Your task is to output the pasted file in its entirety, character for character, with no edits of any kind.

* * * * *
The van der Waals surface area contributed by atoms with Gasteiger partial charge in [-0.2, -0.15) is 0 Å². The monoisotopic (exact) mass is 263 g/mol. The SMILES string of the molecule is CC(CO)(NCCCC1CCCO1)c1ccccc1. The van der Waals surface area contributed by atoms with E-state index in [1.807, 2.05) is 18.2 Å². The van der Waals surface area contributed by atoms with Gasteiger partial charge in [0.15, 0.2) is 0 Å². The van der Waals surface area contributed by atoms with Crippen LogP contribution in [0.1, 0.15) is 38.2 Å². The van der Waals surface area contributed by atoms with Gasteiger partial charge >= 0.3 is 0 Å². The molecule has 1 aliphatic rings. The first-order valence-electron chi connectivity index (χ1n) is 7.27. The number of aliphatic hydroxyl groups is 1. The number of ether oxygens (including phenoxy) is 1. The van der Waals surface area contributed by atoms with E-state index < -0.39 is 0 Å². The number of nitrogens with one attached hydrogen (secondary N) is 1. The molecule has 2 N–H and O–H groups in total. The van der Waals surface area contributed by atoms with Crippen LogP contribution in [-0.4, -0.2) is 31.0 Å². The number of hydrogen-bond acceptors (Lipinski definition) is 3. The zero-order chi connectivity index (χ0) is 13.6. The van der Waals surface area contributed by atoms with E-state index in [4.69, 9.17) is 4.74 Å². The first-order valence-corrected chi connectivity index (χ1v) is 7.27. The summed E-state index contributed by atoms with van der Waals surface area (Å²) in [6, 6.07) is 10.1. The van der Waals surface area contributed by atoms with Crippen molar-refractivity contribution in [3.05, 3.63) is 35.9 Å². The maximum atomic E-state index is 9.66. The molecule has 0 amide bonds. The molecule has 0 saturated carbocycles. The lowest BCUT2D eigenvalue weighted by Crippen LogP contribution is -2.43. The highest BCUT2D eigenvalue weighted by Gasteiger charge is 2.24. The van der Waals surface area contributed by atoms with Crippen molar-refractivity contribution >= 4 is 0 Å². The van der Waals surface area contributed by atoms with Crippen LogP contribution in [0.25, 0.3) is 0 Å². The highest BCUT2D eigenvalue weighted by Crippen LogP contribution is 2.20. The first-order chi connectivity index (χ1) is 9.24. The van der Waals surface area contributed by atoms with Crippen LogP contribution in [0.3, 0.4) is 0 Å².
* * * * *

The van der Waals surface area contributed by atoms with Gasteiger partial charge in [-0.2, -0.15) is 0 Å². The monoisotopic (exact) mass is 263 g/mol. The SMILES string of the molecule is CC(CO)(NCCCC1CCCO1)c1ccccc1. The van der Waals surface area contributed by atoms with E-state index in [1.807, 2.05) is 18.2 Å². The van der Waals surface area contributed by atoms with Gasteiger partial charge in [0.15, 0.2) is 0 Å². The van der Waals surface area contributed by atoms with Crippen LogP contribution in [0.1, 0.15) is 38.2 Å². The van der Waals surface area contributed by atoms with Gasteiger partial charge >= 0.3 is 0 Å². The molecule has 1 aliphatic rings. The first-order valence-electron chi connectivity index (χ1n) is 7.27. The number of aliphatic hydroxyl groups is 1. The number of ether oxygens (including phenoxy) is 1. The van der Waals surface area contributed by atoms with E-state index < -0.39 is 0 Å². The number of nitrogens with one attached hydrogen (secondary N) is 1. The molecule has 2 N–H and O–H groups in total. The van der Waals surface area contributed by atoms with Crippen LogP contribution in [-0.4, -0.2) is 31.0 Å². The number of hydrogen-bond acceptors (Lipinski definition) is 3. The zero-order chi connectivity index (χ0) is 13.6. The van der Waals surface area contributed by atoms with E-state index in [4.69, 9.17) is 4.74 Å². The first-order valence-corrected chi connectivity index (χ1v) is 7.27. The summed E-state index contributed by atoms with van der Waals surface area (Å²) in [6, 6.07) is 10.1. The van der Waals surface area contributed by atoms with Crippen molar-refractivity contribution in [3.05, 3.63) is 35.9 Å². The maximum atomic E-state index is 9.66. The molecule has 0 amide bonds. The molecule has 0 saturated carbocycles. The lowest BCUT2D eigenvalue weighted by Crippen LogP contribution is -2.43. The highest BCUT2D eigenvalue weighted by Gasteiger charge is 2.24. The van der Waals surface area contributed by atoms with Crippen molar-refractivity contribution >= 4 is 0 Å². The van der Waals surface area contributed by atoms with Crippen LogP contribution in [0.25, 0.3) is 0 Å². The highest BCUT2D eigenvalue weighted by Crippen LogP contribution is 2.20. The first-order chi connectivity index (χ1) is 9.24. The van der Waals surface area contributed by atoms with Crippen LogP contribution in [0.3, 0.4) is 0 Å².